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Lessons of Ord project could guide Fitzroy River development

The Ord East Kimberley Development Plan has untapped potential to deliver meaningful agricultural and economic development in Western Australia’s north, according to Shadow Agriculture Minister Ian Blayney.

Mr Blayney said that while the latest report by Public Accounts Committee report on the OEKD plan found it had been beset by complicated governance, red tape and poor reporting, the report should not detract from the untapped potential to capitalise on the significant investment that had been made by previous State and Federal Governments.

The Ord East Kimberley Development Plan was a Liberal commitment in 2008 that was funded under the Royalties for Regions programme.

“The decision was right then, and was supported by a Federal Labor government under $170 million commitment to a parallel programme in the East Kimberley, and it remains right, despite its teething problems,” Mr Blayney said.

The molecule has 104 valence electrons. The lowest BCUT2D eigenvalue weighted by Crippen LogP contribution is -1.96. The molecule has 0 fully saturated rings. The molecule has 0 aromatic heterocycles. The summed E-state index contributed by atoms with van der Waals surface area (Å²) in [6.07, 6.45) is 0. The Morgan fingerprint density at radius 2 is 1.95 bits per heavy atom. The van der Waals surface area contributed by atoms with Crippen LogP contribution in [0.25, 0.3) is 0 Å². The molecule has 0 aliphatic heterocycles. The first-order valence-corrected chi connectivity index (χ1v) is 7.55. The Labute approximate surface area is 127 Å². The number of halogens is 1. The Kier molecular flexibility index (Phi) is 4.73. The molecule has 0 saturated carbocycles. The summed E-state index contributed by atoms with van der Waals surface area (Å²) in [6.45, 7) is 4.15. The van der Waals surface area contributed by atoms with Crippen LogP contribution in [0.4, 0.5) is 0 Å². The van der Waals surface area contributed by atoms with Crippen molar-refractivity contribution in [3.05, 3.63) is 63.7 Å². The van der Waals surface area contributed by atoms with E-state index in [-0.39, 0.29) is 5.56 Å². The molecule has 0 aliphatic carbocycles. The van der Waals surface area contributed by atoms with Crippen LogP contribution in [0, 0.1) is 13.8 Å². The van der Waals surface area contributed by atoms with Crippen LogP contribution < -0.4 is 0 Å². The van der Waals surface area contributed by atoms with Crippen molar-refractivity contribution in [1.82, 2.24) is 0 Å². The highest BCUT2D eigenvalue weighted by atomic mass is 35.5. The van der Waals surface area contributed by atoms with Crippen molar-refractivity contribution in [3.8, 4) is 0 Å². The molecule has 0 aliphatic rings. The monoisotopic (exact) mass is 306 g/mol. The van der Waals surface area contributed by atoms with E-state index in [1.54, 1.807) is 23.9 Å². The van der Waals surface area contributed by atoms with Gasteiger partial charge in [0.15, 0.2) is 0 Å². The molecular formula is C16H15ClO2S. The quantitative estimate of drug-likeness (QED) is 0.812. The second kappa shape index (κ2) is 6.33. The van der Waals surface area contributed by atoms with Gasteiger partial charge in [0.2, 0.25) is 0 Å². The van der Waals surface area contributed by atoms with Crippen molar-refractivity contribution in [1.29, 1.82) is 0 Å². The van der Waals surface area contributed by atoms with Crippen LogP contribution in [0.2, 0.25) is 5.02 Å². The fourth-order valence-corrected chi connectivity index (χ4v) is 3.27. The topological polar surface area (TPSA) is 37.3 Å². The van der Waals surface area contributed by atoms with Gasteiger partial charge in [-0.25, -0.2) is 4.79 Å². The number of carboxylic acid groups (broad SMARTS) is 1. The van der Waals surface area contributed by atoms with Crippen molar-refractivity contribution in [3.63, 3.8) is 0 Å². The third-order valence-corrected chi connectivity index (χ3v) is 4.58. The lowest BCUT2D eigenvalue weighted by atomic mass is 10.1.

“In some ways the committee’s findings confirm what I’ve been told during visits to the region; that the project may have been completed in haste, at a time when the WA economy was in the grips of a mining boom.

“The big lesson of that boom was, the need for the WA to add diversity to its economic portfolio and this project adds that in spades.”

Mr Blayney said recent years had seen some very positive outcomes in the Ord region, which he believed could be replicated along the Fitzroy River.

“The cotton crops in Ord Stage 2 are going very well – this will almost certainly grow into a major industry, with a big spin off to the cattle industry from cotton seed,” Mr Blayney said.

“I look forward to continued growth in cropping in the East Kimberley, and in the future, the development of cropping along the Fitzroy River.

“The Fitzroy River is an area that suffers extreme hardship and desperately needs the jobs and economic sustainability that intelligent agricultural development can provide.”

Mr Blayney also acknowledged the decades of hard work by many people in the East Kimberley, including researchers, farmers, small business people and government employees, who had persevered in the harsh and isolated conditions of the East Kimberley.

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